Opiate Overdose Death Toll at an All Time High
Houston, TX -- (ReleaseWire) -- 07/13/2017 --The number of deaths caused by overdoses of heroin and prescription opioids has reached record levels in recent years, driven by a sharp growth in the number of painkiller prescriptions written and the increasing accessibility of heroin from Mexican and Colombian sources. According to the CDC, more Americans die as a result of opioid abuse than from AIDS at the height of that epidemic in the 1990s, with more than 27,000 individuals overdosing on heroin and prescription opioids each year.
The increase in deaths resulting from opioid abuse has been dramatic over the past several decades. Overall, deaths from drug overdose has rapidly risen since the late 1990s. The CDC reports that drug overdoses were the cause of approximately 40 percent more deaths than car crashes as of 2014; this represents a stark increase from 1999, when motor vehicle fatalities accounted for more than twice the number of American deaths as fatal overdoses of drugs. Moreover, the nature of drug addiction in the United States has changed. While cocaine was responsible for twice the number of fatal overdoses than heroin was in 1999, the CDC found that those numbers had reversed by 2014, with heroin and opioids together causing more than five times the number of deaths as cocaine.
Jake White, a director at Houston based Bay Area Recovery Center, likens America's opioid death toll to an aircraft disaster, saying, "The estimates given by the CDC are that anywhere from 90 to 120 people die from an opiate overdose in this country every day. That is the equivalent of a jumbo airliner going down and killing all passengers on board, every 3 to 4 days."
Mr. White correlates the death rate of opiate overdose with something sensational, like a plane crashing, because he believes that the problem of opioid addiction goes mostly ignored by the general population, saying, "Addiction is certainly the least understood problem on the planet, and I believe that is due, in part, to how misunderstood the solutions to addiction are. But there are indeed solutions for those looking to avoid becoming part of these staggering statistics."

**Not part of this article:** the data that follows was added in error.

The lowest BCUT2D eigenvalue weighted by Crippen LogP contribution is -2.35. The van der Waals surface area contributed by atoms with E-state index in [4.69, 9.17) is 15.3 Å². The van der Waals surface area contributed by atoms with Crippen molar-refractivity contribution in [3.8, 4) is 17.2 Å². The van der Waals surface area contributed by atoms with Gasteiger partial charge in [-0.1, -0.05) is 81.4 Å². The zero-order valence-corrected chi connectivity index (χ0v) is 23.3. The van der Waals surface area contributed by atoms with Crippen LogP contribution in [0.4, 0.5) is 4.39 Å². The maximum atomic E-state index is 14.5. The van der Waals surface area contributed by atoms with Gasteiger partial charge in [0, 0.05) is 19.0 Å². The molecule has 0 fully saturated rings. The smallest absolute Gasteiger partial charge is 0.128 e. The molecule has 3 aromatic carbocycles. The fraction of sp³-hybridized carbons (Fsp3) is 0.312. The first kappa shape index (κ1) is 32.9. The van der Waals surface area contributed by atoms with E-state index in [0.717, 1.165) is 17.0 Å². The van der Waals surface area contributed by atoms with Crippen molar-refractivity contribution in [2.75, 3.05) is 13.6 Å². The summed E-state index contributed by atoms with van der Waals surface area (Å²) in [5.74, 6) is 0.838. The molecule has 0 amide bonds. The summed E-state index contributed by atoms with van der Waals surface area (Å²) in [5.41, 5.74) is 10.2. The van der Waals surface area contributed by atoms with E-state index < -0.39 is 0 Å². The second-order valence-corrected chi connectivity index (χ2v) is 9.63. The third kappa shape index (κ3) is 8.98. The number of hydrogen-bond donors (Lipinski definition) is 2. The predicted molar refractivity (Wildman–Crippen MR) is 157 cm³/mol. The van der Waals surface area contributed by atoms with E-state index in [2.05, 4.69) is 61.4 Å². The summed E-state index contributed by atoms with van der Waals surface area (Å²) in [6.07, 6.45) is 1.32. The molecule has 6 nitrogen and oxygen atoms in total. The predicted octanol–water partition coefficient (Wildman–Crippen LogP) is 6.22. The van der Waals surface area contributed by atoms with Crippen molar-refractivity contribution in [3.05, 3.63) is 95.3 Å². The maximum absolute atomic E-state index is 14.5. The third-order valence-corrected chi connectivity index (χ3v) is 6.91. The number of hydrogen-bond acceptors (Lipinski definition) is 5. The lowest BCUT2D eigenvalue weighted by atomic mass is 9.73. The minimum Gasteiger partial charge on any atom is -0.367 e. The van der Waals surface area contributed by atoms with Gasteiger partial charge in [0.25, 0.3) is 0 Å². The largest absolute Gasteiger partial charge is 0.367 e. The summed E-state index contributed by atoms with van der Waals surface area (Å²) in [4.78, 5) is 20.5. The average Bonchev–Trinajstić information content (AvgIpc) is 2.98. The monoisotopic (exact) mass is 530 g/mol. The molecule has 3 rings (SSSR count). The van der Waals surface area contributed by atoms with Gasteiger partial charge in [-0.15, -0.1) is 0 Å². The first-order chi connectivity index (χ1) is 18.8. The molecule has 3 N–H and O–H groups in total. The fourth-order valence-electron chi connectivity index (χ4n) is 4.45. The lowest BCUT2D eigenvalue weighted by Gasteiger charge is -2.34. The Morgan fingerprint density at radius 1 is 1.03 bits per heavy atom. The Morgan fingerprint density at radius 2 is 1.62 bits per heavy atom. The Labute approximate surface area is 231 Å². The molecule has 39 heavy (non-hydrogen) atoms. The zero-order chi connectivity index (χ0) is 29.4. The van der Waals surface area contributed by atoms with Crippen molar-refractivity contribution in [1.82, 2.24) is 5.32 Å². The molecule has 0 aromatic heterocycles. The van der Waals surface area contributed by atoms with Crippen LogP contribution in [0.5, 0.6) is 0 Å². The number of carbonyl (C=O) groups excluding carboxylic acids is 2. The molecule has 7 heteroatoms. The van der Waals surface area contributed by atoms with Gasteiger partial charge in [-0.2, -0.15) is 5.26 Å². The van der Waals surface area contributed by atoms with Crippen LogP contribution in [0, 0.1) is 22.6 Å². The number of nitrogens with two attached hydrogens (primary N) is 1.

A key factor in the dramatic surge in opioid and heroin use has been the rapid growth in painkiller prescriptions over the past two decades. According to the National Institute on Drug Abuse, the number of prescriptions for pain medication written by doctors almost tripled between 1991 and 2011, from 76 million to 219 million. Incredibly, the CDC found that the number of opioid prescriptions exceeded the population number in 12 U.S. states as of 2014.
This rapid increase in the use of prescription opioids across the country has led many Americans to move on to heroin due to its lower cost, greater availability and higher potency than legal prescription drug alternatives. Indeed, the National Institute on Drug Abuse found that Mexican heroin production grew by more than six times between 2005 and 2009.
Overall, the effects of this growth in prescription opioid and heroin abuse have hit almost every class of American across ages and races. Heroin deaths typically effect younger Americans more frequently, while opioid overdose hits middle-aged Americans more heavily; the CDC found the greatest rate of heroin overdose to be in the 25-34 year range, while more Americans between 45 and 54 overdosed on prescription opioids. Similarly, while white and Native Americans have seen the greatest increase in opioid overdoses in recent years--with a 267 percent increase in the number of fatal overdoses for white Americans and a 236 percent increase for Native Americans between 2010 and 2014 according to the CDC--black and Hispanic Americans have not been spared, with overdose rates more than doubling in the same time period. In short, the opioid epidemic has grown to affect every category of American in all 50 states.
About Bay Area Recovery Center
Bay Area Recovery Center is a Houston, Texas based network of drug and alcohol treatment facilities specializing in inpatient and outpatient chemical dependency treatment, medically assisted drug detox, intervention and counseling.